RDI : pointer to skb   (first argument given to JIT function)
      RBP : frame pointer (even if CONFIG_FRAME_POINTER=n)
      r9d : skb->len - skb->data_len (headlen)
      r8  : skb->data
      To get a trace of generated code, use :
      echo 2 >/proc/sys/net/core/bpf_jit_enable
      Example of generated code :
      # tcpdump -p -n -s 0 -i eth1 host
      flen=18 proglen=147 pass=3 image=ffffffffa00b5000
      JIT code: ffffffffa00b5000: 55 48 89 e5 48 83 ec 60 48 89 5d f8 44 8b 4f 60
      JIT code: ffffffffa00b5010: 44 2b 4f 64 4c 8b 87 b8 00 00 00 be 0c 00 00 00
      JIT code: ffffffffa00b5020: e8 24 7b f7 e0 3d 00 08 00 00 75 28 be 1a 00 00
      JIT code: ffffffffa00b5030: 00 e8 fe 7a f7 e0 24 00 3d 00 14 a8 c0 74 49 be
      JIT code: ffffffffa00b5040: 1e 00 00 00 e8 eb 7a f7 e0 24 00 3d 00 14 a8 c0
      JIT code: ffffffffa00b5050: 74 36 eb 3b 3d 06 08 00 00 74 07 3d 35 80 00 00
      JIT code: ffffffffa00b5060: 75 2d be 1c 00 00 00 e8 c8 7a f7 e0 24 00 3d 00
      JIT code: ffffffffa00b5070: 14 a8 c0 74 13 be 26 00 00 00 e8 b5 7a f7 e0 24
      JIT code: ffffffffa00b5080: 00 3d 00 14 a8 c0 75 07 b8 ff ff 00 00 eb 02 31
      JIT code: ffffffffa00b5090: c0 c9 c3
      BPF program is 144 bytes long, so native program is almost same size ;)
      (000) ldh      [12]
      (001) jeq      #0x800           jt 2    jf 8
      (002) ld       [26]
      (003) and      #0xffffff00
      (004) jeq      #0xc0a81400      jt 16   jf 5
      (005) ld       [30]
      (006) and      #0xffffff00
      (007) jeq      #0xc0a81400      jt 16   jf 17
      (008) jeq      #0x806           jt 10   jf 9
      (009) jeq      #0x8035          jt 10   jf 17
      (010) ld       [28]
      (011) and      #0xffffff00
      (012) jeq      #0xc0a81400      jt 16   jf 13
      (013) ld       [38]
      (014) and      #0xffffff00
      (015) jeq      #0xc0a81400      jt 16   jf 17
      (016) ret      #65535
      (017) ret      #0
      Signed-off-by: default avatarEric Dumazet <eric.dumazet@gmail.com>
      Cc: Arnaldo Carvalho de Melo <acme@infradead.org>
      Cc: Ben Hutchings <bhutchings@solarflare.com>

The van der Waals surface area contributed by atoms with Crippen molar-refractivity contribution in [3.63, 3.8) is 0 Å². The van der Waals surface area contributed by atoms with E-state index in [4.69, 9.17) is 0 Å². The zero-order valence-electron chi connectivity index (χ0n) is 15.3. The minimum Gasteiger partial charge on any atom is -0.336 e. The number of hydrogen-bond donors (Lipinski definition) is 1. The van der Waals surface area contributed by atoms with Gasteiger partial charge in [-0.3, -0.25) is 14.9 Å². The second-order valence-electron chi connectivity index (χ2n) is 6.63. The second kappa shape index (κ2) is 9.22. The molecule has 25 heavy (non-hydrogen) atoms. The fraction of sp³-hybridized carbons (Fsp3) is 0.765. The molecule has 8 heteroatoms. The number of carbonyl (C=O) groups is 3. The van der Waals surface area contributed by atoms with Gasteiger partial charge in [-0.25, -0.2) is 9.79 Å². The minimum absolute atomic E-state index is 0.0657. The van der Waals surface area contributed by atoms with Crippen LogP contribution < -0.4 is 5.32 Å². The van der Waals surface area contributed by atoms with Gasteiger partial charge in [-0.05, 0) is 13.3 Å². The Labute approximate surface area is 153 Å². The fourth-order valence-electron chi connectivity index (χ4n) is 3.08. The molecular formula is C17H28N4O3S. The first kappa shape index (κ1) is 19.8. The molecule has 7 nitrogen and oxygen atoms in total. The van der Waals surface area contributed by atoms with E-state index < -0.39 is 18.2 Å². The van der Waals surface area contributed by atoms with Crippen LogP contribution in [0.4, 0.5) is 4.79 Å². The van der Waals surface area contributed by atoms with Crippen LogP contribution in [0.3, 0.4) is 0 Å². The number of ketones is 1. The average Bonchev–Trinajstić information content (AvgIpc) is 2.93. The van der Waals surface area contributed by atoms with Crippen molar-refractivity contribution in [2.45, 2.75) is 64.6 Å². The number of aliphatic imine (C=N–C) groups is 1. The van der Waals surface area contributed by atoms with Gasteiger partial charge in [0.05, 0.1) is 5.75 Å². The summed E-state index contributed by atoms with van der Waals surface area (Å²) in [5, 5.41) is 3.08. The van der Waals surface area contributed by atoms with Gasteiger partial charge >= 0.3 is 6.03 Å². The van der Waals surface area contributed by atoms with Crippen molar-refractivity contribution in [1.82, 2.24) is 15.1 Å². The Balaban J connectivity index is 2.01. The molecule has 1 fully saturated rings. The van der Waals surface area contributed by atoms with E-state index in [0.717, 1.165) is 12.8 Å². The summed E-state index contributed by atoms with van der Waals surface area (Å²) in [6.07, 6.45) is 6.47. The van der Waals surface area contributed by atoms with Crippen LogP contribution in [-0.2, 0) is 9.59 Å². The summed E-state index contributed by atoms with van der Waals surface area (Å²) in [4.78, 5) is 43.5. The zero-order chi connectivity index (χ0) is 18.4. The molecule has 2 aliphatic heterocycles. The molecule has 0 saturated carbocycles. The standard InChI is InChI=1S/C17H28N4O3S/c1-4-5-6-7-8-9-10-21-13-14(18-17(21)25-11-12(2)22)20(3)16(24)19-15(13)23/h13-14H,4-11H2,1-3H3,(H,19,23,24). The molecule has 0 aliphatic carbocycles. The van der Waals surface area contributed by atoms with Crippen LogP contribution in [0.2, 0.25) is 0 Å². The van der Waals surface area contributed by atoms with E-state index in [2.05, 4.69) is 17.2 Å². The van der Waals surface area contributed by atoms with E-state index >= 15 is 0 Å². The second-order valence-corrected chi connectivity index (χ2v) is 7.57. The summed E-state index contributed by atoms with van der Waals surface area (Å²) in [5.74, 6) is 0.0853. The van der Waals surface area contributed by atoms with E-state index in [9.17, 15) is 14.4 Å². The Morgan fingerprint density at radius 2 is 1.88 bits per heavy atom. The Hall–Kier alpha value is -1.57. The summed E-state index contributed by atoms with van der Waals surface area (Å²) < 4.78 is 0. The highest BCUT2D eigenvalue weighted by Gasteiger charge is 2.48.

Cc: Hagen Paul Pfeifer <hagen@jauu.net>
      Signed-off-by: default avatarDavid S. Miller <davem@davemloft.net>
  16. 25 Oct, 2010 1 commit
  17. 16 May, 2010 1 commit
    • Eric Dumazet's avatar
      net: Consistent skb timestamping · 3b098e2d
      Eric Dumazet authored
      With RPS inclusion, skb timestamping is not consistent in RX path.
      If netif_receive_skb() is used, its deferred after RPS dispatch.
      If netif_rx() is used, its done before RPS dispatch.
      This can give strange tcpdump timestamps results.
      I think timestamping should be done as soon as possible in the receive
      path, to get meaningful values (ie timestamps taken at the time packet
      was delivered by NIC driver to our stack), even if NAPI already can
      defer timestamping a bit (RPS can help to reduce the gap)
      Tom Herbert prefer to sample timestamps after RPS dispatch. In case
      sampling is expensive (HPET/acpi_pm on x86), this makes sense.
      Let admins switch from one mode to another, using a new
      sysctl, /proc/sys/net/core/netdev_tstamp_prequeue
      Its default value (1), means timestamps are taken as soon as possible,
      before backlog queueing, giving accurate timestamps.
      Setting a 0 value permits to sample timestamps when processing backlog,
      after RPS dispatch, to lower the load of the pre-RPS cpu.
      Signed-off-by: default avatarEric Dumazet <eric.dumazet@gmail.com>
      Signed-off-by: default avatarDavid S. Miller <davem@davemloft.net>
  18. 16 Apr, 2010 1 commit
    • Tom Herbert's avatar
      rfs: Receive Flow Steering · fec5e652
      Tom Herbert authored
      This patch implements receive flow steering (RFS).  RFS steers
      received packets for layer 3 and 4 processing to the CPU where
      the application for the corresponding flow is running.  RFS is an
      extension of Receive Packet Steering (RPS).
      The basic idea of RFS is that when an application calls recvmsg
      (or sendmsg) the application's running CPU is stored in a hash
      table that is indexed by the connection's rxhash which is stored in